Mostly though, I want to actually feel like 27 is how old I’m supposed to be. To not feel like I’m living the same way I was when I was 17, except poorer and with less reason to leave the house. I want a moist yellow cake with dark chocolate buttercream frosting, topped with an offensive 27 candles followed by some thoughtful gifts from people I love who just want me to know they’re happy I exist on the anniversary of when I started existing, and all of this preceded by the most delicious Mexican dinner I’ve ever tasted. The evening will culminate with my firing up a time machine, and being able to relive these past ten years, but this time, avoiding the trajectory-changing missteps that, as of right now, had no silver lining.
Is that too much to ask?
Oh, something you can buy at the store? Yeah, I have no idea. You’re on your own.
For today’s exercise, we’re exploring ways to break the clichés that spring to all of our minds when speaking in metaphor: Beauty like a rose; Heavy blanket of snow; Sweet as honey. There’s nothing too involved here and there was no real composition required for this exercise so I’m going to jump right in.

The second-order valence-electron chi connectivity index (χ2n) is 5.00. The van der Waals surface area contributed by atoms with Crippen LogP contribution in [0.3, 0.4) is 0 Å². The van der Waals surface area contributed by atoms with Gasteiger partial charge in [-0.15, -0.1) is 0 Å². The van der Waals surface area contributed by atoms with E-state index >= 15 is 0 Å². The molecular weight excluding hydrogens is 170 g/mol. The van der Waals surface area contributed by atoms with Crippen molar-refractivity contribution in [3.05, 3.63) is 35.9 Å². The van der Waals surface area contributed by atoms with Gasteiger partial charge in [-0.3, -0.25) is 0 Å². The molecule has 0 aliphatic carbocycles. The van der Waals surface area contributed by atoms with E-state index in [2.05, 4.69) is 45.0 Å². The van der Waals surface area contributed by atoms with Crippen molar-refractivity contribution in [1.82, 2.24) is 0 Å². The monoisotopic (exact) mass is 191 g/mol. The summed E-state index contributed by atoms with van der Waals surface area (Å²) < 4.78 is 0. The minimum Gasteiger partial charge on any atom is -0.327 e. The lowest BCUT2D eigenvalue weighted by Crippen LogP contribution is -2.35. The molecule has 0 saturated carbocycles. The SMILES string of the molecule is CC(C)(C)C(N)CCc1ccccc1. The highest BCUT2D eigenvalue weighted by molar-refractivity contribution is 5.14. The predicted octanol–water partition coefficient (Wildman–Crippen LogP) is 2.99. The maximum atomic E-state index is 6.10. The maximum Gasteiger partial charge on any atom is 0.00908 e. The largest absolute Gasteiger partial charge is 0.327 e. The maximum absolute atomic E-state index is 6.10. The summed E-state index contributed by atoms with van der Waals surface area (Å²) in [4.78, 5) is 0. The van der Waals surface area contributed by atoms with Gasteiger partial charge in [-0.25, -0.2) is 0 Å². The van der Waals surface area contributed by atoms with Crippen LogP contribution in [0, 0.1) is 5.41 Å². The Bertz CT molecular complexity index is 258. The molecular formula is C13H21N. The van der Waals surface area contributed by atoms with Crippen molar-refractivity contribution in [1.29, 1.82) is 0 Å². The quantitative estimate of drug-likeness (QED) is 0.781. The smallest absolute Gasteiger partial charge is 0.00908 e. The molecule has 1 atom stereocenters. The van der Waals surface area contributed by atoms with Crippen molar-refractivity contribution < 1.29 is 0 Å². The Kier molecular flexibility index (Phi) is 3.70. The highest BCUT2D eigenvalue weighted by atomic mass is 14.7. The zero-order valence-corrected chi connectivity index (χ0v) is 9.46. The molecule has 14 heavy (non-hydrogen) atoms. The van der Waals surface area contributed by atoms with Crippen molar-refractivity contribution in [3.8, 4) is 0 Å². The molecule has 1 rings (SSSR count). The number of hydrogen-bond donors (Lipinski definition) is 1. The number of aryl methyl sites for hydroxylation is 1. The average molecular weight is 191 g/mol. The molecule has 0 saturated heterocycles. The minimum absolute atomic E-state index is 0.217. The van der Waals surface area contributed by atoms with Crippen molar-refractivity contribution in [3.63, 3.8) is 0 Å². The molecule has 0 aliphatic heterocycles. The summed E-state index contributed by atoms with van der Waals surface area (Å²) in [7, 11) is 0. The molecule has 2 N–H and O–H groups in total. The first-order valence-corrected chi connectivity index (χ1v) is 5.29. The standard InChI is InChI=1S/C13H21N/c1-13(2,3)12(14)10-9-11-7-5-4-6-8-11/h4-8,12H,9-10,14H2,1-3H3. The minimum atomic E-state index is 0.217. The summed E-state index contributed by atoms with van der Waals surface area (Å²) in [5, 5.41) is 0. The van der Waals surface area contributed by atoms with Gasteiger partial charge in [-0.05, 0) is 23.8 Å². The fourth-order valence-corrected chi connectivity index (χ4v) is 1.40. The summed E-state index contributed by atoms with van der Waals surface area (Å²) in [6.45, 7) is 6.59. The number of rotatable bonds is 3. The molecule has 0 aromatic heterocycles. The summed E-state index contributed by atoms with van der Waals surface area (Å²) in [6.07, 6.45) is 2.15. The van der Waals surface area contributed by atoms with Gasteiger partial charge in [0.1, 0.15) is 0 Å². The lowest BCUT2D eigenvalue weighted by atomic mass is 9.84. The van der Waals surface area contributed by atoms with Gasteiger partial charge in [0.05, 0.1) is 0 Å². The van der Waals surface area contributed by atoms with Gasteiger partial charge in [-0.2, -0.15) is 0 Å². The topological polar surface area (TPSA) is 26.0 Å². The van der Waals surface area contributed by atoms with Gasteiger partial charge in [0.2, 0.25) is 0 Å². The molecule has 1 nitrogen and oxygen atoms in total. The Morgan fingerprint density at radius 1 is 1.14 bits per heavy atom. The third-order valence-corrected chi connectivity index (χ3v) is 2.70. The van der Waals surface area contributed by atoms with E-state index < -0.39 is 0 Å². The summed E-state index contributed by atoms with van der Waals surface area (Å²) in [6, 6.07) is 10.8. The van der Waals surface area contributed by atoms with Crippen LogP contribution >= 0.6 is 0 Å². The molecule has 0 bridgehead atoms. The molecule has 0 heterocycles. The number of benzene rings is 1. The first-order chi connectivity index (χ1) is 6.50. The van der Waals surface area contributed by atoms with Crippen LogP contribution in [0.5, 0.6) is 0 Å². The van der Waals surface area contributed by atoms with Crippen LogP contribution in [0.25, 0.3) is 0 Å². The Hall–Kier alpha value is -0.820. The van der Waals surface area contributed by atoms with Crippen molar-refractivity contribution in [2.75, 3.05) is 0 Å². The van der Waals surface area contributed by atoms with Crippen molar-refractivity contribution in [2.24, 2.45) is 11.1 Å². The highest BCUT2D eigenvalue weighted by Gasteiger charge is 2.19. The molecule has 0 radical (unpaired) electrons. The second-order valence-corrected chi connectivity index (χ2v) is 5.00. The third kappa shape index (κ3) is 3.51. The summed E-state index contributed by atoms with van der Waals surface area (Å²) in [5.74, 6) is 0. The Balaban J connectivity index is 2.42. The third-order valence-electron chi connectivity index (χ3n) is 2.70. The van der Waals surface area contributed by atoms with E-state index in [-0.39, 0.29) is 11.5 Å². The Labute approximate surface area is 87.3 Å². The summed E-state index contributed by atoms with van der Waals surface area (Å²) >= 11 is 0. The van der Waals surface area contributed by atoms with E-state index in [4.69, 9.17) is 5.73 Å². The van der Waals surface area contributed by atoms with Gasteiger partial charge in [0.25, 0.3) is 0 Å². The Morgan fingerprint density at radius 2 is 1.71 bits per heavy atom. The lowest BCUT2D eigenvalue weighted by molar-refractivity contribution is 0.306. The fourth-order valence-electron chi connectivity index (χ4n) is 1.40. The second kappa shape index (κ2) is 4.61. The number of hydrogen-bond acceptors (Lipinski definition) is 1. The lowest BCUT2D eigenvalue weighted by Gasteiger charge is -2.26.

Try some new comparisons for the following list:
As slow as
As heavy as
As dead as
As fast as
As red as
As happy as
Make a list of six or seven nouns in a column, then make a list of six or seven adjectives in another column. When you’re finished, randomly connect them and see what you find.
Pro tip: When making your list of nouns, go ahead and look around the room you’re in and just start listing things you see if you’re having trouble. Also, here is a fantastic list of 1,100 adjectives.
What I ended up with:
As slow as gum
As heavy as childhood
As dead as beauty
As fast as a pencil
As red as night
As happy as a motivational poster
The exercise I did today was a little more difficult than the one I did yesterday. Yesterday’s was intended as a warm-up exercise and is meant to be used whenever you are experiencing writer’s block. Stream-of-consciousness exercises aren’t uncommon tools for writing, but I thought that since it was on the list, it was as good a way to start as any.
Today’s exercise is about forcing yourself to illustrate what is happening, how people are feeling, and whatever other things you would like to share with your readers without explicitly telling them, “Susie felt mad.”